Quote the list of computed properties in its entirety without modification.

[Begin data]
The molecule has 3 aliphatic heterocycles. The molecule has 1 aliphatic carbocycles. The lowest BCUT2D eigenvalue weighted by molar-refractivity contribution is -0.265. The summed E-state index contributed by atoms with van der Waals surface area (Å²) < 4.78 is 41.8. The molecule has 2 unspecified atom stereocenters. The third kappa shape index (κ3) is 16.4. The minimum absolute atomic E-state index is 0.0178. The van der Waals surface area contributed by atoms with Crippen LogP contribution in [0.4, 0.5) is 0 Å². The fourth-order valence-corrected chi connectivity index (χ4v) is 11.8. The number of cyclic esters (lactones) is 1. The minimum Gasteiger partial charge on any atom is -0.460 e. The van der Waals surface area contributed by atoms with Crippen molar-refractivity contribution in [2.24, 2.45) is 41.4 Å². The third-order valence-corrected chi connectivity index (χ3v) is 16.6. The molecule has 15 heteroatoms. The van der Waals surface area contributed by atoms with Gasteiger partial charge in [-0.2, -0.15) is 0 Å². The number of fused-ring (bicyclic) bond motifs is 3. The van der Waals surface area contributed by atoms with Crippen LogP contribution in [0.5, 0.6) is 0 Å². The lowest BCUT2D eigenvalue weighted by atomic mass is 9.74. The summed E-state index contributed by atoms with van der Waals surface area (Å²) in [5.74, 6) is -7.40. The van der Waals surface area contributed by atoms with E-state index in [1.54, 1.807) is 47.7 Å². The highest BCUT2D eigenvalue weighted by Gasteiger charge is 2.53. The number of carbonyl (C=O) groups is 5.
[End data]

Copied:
The molecule has 3 aliphatic heterocycles. The molecule has 1 aliphatic carbocycles. The lowest BCUT2D eigenvalue weighted by molar-refractivity contribution is -0.265. The summed E-state index contributed by atoms with van der Waals surface area (Å²) < 4.78 is 41.8. The molecule has 2 unspecified atom stereocenters. The third kappa shape index (κ3) is 16.4. The minimum absolute atomic E-state index is 0.0178. The van der Waals surface area contributed by atoms with Crippen LogP contribution in [0.4, 0.5) is 0 Å². The fourth-order valence-corrected chi connectivity index (χ4v) is 11.8. The number of cyclic esters (lactones) is 1. The minimum Gasteiger partial charge on any atom is -0.460 e. The van der Waals surface area contributed by atoms with Crippen molar-refractivity contribution in [2.24, 2.45) is 41.4 Å². The third-order valence-corrected chi connectivity index (χ3v) is 16.6. The molecule has 15 heteroatoms. The van der Waals surface area contributed by atoms with Gasteiger partial charge in [-0.2, -0.15) is 0 Å². The number of fused-ring (bicyclic) bond motifs is 3. The van der Waals surface area contributed by atoms with Crippen LogP contribution in [0.5, 0.6) is 0 Å². The lowest BCUT2D eigenvalue weighted by atomic mass is 9.74. The summed E-state index contributed by atoms with van der Waals surface area (Å²) in [5.74, 6) is -7.40. The van der Waals surface area contributed by atoms with E-state index in [1.54, 1.807) is 47.7 Å². The highest BCUT2D eigenvalue weighted by Gasteiger charge is 2.53. The number of carbonyl (C=O) groups is 5.